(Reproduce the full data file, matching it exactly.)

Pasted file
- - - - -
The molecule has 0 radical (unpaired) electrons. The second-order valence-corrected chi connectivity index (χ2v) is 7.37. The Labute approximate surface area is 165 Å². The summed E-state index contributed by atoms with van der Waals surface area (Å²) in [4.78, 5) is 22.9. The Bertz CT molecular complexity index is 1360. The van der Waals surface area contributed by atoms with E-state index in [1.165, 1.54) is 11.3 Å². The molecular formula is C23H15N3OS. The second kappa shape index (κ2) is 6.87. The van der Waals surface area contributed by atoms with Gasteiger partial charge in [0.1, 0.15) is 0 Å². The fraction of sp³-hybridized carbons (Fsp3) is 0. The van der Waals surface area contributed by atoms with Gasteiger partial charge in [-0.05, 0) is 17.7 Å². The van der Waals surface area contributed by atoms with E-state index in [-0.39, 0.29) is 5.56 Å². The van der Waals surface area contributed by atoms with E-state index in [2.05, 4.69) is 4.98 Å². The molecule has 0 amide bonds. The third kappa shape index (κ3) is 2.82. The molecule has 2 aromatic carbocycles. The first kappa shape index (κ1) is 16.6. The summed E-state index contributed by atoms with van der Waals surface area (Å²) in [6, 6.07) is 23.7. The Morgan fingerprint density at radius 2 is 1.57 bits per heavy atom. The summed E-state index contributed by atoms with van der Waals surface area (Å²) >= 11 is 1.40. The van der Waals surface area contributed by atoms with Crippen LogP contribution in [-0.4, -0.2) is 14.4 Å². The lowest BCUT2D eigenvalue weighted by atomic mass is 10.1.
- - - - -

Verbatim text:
The molecule has 0 radical (unpaired) electrons. The second-order valence-corrected chi connectivity index (χ2v) is 7.37. The Labute approximate surface area is 165 Å². The summed E-state index contributed by atoms with van der Waals surface area (Å²) in [4.78, 5) is 22.9. The Bertz CT molecular complexity index is 1360. The van der Waals surface area contributed by atoms with E-state index in [1.165, 1.54) is 11.3 Å². The molecular formula is C23H15N3OS. The second kappa shape index (κ2) is 6.87. The van der Waals surface area contributed by atoms with Gasteiger partial charge in [0.1, 0.15) is 0 Å². The fraction of sp³-hybridized carbons (Fsp3) is 0. The van der Waals surface area contributed by atoms with Gasteiger partial charge in [-0.05, 0) is 17.7 Å². The van der Waals surface area contributed by atoms with E-state index in [-0.39, 0.29) is 5.56 Å². The van der Waals surface area contributed by atoms with E-state index in [2.05, 4.69) is 4.98 Å². The molecule has 0 amide bonds. The third kappa shape index (κ3) is 2.82. The molecule has 2 aromatic carbocycles. The first kappa shape index (κ1) is 16.6. The summed E-state index contributed by atoms with van der Waals surface area (Å²) in [6, 6.07) is 23.7. The Morgan fingerprint density at radius 2 is 1.57 bits per heavy atom. The summed E-state index contributed by atoms with van der Waals surface area (Å²) >= 11 is 1.40. The van der Waals surface area contributed by atoms with Crippen LogP contribution in [-0.4, -0.2) is 14.4 Å². The lowest BCUT2D eigenvalue weighted by atomic mass is 10.1.